The two-mile branch of rail track winding its way from Harrow and Wealdstone to Stanmore, via Belmont, owes its existence to Frederick Gordon, an entrepreneurial hotelier who wished to ensure his newest venture could be easily reached by train.

Author Mike Hall spent a year investigating the county's railways, uncovering historical facts such as these for his book, Lost Railways of Middlesex.

It charts the rise and fall of the first railway age in Middlesex, accompanied by many photographs and maps that will help enthusiasts explore what has survived.

Harrow's railways, in particular, are steeped in history, with the county's rail network beginning in 1837 when the London to Birmingham line was opened through the town.

Mike studies the story of the old Stanmore station, revealing how Frederick Gordon's purchase of Bentley Priory in Great Stanmore was followed by his fight to raise the capital for a London and North West Railway (LNWR) branch from the main line station at Harrow and Wealdstone.

By December 1890, the Stanmore branch of the track opened, with trains in this "genteel little operation" starting mid-morning and finishing in the early evening, making the service unsuitable for those members of the lower classes with menial jobs.

Despite the ornate, red-brick design of Stanmore station, and despite Gordon's attempts to adhere to the wishes of his neighbours in this exclusive residential district, his hotel scheme at Bentley Priory failed.

After its closure he lived there with his family for a few years and, after his death, it became a school for young ladies.

A cheaper bus service then took passengers to the Northern Line terminus at Edgware and the decision was made not to electrify the Stanmore branch and link it to Euston.

Its future looked bleak.

Even with the development of modest semis and terraced houses in Kenton and Belmont in the 1920s, Stanmore LNWR station missed out.

Instead, in 1932, a stop was built where Kenton Lane crossed the branch, which soon became the main generator of passenger traffic.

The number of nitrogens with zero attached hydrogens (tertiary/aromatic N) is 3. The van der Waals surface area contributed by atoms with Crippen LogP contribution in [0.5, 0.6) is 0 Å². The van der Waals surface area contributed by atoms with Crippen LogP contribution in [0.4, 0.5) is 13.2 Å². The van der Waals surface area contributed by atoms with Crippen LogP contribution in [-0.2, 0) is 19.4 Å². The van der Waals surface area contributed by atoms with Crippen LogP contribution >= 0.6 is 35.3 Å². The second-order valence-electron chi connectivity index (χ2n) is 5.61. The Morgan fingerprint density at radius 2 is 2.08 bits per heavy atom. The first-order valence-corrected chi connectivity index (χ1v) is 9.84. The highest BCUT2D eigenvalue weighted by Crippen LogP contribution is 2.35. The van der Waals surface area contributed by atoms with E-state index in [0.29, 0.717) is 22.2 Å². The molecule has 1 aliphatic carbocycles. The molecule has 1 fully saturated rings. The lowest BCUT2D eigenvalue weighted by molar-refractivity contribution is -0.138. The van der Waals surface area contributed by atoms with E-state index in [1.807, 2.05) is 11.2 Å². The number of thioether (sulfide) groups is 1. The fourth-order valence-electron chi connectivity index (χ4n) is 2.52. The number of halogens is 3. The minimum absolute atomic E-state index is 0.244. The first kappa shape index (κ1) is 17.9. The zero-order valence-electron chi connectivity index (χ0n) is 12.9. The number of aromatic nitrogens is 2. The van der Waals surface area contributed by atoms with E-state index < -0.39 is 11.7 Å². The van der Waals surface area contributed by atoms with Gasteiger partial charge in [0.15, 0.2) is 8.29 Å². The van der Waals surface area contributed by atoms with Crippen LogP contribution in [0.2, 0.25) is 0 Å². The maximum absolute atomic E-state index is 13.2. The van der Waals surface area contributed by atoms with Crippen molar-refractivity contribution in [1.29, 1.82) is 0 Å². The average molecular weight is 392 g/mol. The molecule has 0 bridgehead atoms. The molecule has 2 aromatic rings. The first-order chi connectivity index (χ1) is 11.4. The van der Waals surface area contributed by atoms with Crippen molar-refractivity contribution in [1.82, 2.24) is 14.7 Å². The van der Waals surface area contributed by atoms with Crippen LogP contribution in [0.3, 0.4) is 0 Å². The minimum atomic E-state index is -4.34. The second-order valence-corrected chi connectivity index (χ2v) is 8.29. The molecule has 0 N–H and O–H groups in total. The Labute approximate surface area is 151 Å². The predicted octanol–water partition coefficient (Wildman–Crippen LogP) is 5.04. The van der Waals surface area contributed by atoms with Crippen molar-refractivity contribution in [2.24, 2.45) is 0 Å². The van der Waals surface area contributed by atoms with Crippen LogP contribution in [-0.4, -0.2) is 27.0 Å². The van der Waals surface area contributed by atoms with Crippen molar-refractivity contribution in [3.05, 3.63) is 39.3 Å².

The Metropolitan Line then constructed a new Stanmore station in a more accessible position, which was soon to be linked to the Bakerloo and Jubilee lines.

Services between Belmont and Stanmore were stopped on September 11, 1952, only two years after the terminus had been renamed Stanmore Village and all the signs had been expensively replaced.

Mike also writes of the Harrow and Wealdstone rail disaster, which occurred only a month after the closure of the original Stanmore statio A hundred and twelve people were killed when the late-running Perth to Euston sleeping car express ploughed into the back of the 7.31am Tring to Euston stopping train, which was picking up passengers at Harrow and Wealdstone station.

"The book was fascinating to research," said Mike, who, as a history graduate and teacher, is particularly interested in how the building of railways affected suburban development.

"I knew where to look because I have old maps. It was a case of going out and seeing what was still there."

Lost Railways of Middlesex by Mike Hall is published by Countryside Books at 9.95, and is available from local booksellers.

Mike is researching his latest book, Haunted Places of Middlesex.

Anyone with any stories should write to him at 38 Hawthorn Way, Shepperton, Middlesex TW17 8QH.